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dc.contributor.authorMwesige, Angelina Kakooza
dc.contributor.authorWachtel, Lee E.
dc.contributor.authorDhossche, Dirk M.
dc.date.accessioned2022-03-01T08:16:03Z
dc.date.available2022-03-01T08:16:03Z
dc.date.issued2008
dc.identifier.citationKakooza-Mwesige, A., Wachtel, L. E., & Dhossche, D. M. (2008). Catatonia in autism: implications across the life span. European child & adolescent psychiatry, 17(6), 327-335. https://doi.org/10.1007/s00787-008-0676-xen_US
dc.identifier.urihttps://nru.uncst.go.ug/xmlui/handle/123456789/2355
dc.description.abstractThere is increasing evidence that catatonia is an important source of impairment in adolescents and adults with autism.Review of the evaluation, diagnosis, differential diagnosis, and treatment of catatonia in autism.Presentation and discussion of a case-vignette spanning early childhood to adulthood.Autistic and catatonic symptoms overlap, yet catatonia is diagnosable in about one of seven adolescents and young adults with autism. Case-reports suggest that benzodiazepines and electroconvulsive therapy are effective treatments in the acute and maintenance phase for people with autism who develop catatonia.Catatonia should be assessed in people with autism when there is an obvious and marked deterioration in movement, vocalizations, pattern of activities, self-care, and practical skills. Benzodiazepines and electroconvulsive therapy are favored options for acute and maintenance treatment in these cases. Further studies on the possible biological-genetic overlap between autism and catatonia would be helpful.en_US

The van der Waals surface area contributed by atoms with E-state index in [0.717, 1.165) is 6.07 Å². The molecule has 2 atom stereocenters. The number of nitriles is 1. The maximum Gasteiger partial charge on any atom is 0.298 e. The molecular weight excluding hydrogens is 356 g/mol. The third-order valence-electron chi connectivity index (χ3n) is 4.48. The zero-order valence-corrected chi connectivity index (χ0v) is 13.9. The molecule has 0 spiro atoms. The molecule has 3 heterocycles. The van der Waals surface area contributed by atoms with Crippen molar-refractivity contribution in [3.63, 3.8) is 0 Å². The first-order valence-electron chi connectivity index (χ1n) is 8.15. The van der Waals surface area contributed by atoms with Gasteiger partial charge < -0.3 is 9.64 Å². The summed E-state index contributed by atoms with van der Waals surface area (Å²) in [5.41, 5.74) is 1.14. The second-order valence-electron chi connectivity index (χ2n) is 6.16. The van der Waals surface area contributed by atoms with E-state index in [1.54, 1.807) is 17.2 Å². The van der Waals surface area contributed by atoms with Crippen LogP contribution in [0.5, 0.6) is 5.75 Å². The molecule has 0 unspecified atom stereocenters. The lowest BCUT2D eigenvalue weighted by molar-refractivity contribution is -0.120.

dc.language.isoenen_US
dc.publisherEuropean child & adolescent psychiatryen_US
dc.subjectautism – benzodiazepines – catatonia – classification – electroconvulsive therapy – pervasive developmental disorders – psychosis – treatmenten_US
dc.titleCatatonia in Autism: Implications Across the Life Spanen_US
dc.typeArticleen_US


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